Gudjewg, Kakadu’s monsoon season is supposed to be in full swing.
It started right on cue, Christmas in the Top End was marred by Tropical Cyclone Grant and torrential rainfall over parts of the Cobourg Peninsula and the north-western parts of Arnhemland. After making landfall on Christmas Day, Grant lost strength rapidly — but the ex-tropical cyclone continued to dump massive amounts of water in the Edith, Cullen and Fergusson River catchments. A flooded Edith River caused the collapse of a railway bridge and the subsequent derailment of a freight train some 50km north of Katherine. About 50m of the Ghan track were washed away in the floods, so were some of the freight containers. While the Stuart Highway was reopened to traffic after a few days of frantic work, the railway bridge is still under repair almost two months later.
It’s got me stumped how the township of Jabiru escaped completely unscathed as Grant passed only about 30km to the west! While 385mm of rain fell at Edith River Falls in the 24 hours to 9:00AM on 27 December, the weather station at Jabiru Airport registered a total of “only” 71mm on Boxing Day. I’m certainly not complaining, after having lived through the experience of TC Monica raging through Jabiru in April 2006, I am grateful for every cyclone that doesn’t eventuate, takes an unexpected turn back out to sea or makes landfall on a remote and uninhabited stretch of coastline!
Right now the monsoon is taking a break. Only 124mm of rain here in Jabiru and the mean maximum temperature of 35.2°C for the first 17 days of this month are a good indicator for the mostly sunny, hot and steamy conditions lately. But it’s not over yet, the Bureau of Meteorology still sees a good chance for a wetter than average tail end of this wet season. The Top End’s fishermen (Steve included) are certainly in favour of a few good downpours to fill up the floodplains and make for a good run-off.
Anyway, regardless of how much rain is going to fall between now and April, we’re ready for a new season!
We will, as usual, start with our ‘Kakadu’s Early Dry‘ tour on 1 April 2012. The flexible itinerary allows us to showcase Kakadu’s most worthwhile destinations during April and May, when seasonal conditions can still change from day to day. Boulder Creek and Motor Car Falls in the Yurmikmik area are looking great right now, the southern ridges of Kakadu have seen some decent rainfall over the last few weeks.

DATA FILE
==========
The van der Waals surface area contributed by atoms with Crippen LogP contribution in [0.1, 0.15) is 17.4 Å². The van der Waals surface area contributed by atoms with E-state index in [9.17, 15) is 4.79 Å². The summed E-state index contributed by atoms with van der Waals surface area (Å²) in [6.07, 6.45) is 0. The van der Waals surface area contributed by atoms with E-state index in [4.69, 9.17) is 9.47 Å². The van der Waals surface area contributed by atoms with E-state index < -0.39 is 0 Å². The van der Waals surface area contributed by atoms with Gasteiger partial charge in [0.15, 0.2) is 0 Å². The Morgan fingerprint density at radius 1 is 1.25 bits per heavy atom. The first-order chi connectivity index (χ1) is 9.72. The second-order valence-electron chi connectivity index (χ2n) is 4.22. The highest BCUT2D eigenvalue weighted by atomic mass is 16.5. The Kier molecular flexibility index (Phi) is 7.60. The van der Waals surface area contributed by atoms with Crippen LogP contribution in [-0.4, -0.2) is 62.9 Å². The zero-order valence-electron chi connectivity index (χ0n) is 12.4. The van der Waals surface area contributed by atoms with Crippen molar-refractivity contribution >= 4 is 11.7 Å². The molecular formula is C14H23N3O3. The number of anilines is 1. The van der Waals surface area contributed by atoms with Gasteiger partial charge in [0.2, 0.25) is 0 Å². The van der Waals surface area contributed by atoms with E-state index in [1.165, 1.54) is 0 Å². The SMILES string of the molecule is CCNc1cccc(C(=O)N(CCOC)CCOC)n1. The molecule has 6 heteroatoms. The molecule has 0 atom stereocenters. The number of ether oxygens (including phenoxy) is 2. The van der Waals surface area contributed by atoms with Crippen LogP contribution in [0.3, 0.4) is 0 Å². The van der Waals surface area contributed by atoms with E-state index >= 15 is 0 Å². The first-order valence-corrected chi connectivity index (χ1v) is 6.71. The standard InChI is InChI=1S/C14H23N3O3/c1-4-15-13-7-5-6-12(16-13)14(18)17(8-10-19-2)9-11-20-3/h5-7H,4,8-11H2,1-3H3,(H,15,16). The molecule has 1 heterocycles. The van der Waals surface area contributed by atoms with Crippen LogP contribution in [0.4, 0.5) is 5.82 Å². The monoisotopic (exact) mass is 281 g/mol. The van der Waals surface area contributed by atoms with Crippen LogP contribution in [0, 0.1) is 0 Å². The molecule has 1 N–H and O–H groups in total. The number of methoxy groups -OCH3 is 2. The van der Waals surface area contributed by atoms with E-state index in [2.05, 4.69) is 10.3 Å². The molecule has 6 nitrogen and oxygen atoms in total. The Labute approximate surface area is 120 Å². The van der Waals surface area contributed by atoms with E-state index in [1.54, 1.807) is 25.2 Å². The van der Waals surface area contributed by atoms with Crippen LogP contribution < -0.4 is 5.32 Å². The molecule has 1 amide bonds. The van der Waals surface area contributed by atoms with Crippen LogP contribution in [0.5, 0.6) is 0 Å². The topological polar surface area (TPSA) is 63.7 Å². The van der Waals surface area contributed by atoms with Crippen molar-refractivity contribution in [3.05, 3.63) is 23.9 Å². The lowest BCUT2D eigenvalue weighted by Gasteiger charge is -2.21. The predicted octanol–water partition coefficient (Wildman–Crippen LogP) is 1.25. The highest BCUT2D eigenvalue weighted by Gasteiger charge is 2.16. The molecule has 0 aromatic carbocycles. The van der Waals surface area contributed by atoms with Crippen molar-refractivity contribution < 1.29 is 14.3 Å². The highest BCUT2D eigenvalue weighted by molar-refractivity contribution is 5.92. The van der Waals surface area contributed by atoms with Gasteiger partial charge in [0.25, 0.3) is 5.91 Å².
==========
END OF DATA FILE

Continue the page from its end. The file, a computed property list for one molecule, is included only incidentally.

As the last of the rain clouds disappear, floodwaters recede, roads dry up and crocodile management zones (such as Gunlom and Maguk) become accessible to the public, we will gradually adjust our tour itinerary until we arrive at our 4WD tour to Jim Jim Falls and Twin Falls.
Please note that there is no guarantee this switch will happen on exactly 1 June 2012 — it will happen when park managers unlock the gates at Garnamarr and at the Jim Jim Creek crossing!
We’ve been made aware that in the past some visitors to Kakadu National Park have been given inaccurate and misleading information in regards to the accessibility of Jim Jim Falls and especially Twin Falls by another operator who offers a very similar experience. We’re pretty confident that this issue has been resolved — but if at all unsure about current road and access conditions or envisaged opening dates for destinations here in the park, please check out Kakadu National Park’s road report — alternatively just drop us an email or give us a call on
+61 8 8979 3615!
One last thing before I go outside to check if I just heard thunder rumbling over the escarpment: After thinking long and hard, Steve and I made the decision to ‘go figure’ this season and limit our seat capacity, one truck only on most days, with a maximum of 13 passengers per tour. Please be advised that especially during the school holidays (June/ July) our tours will book out for several days in advance — get in early to avoid disappointment!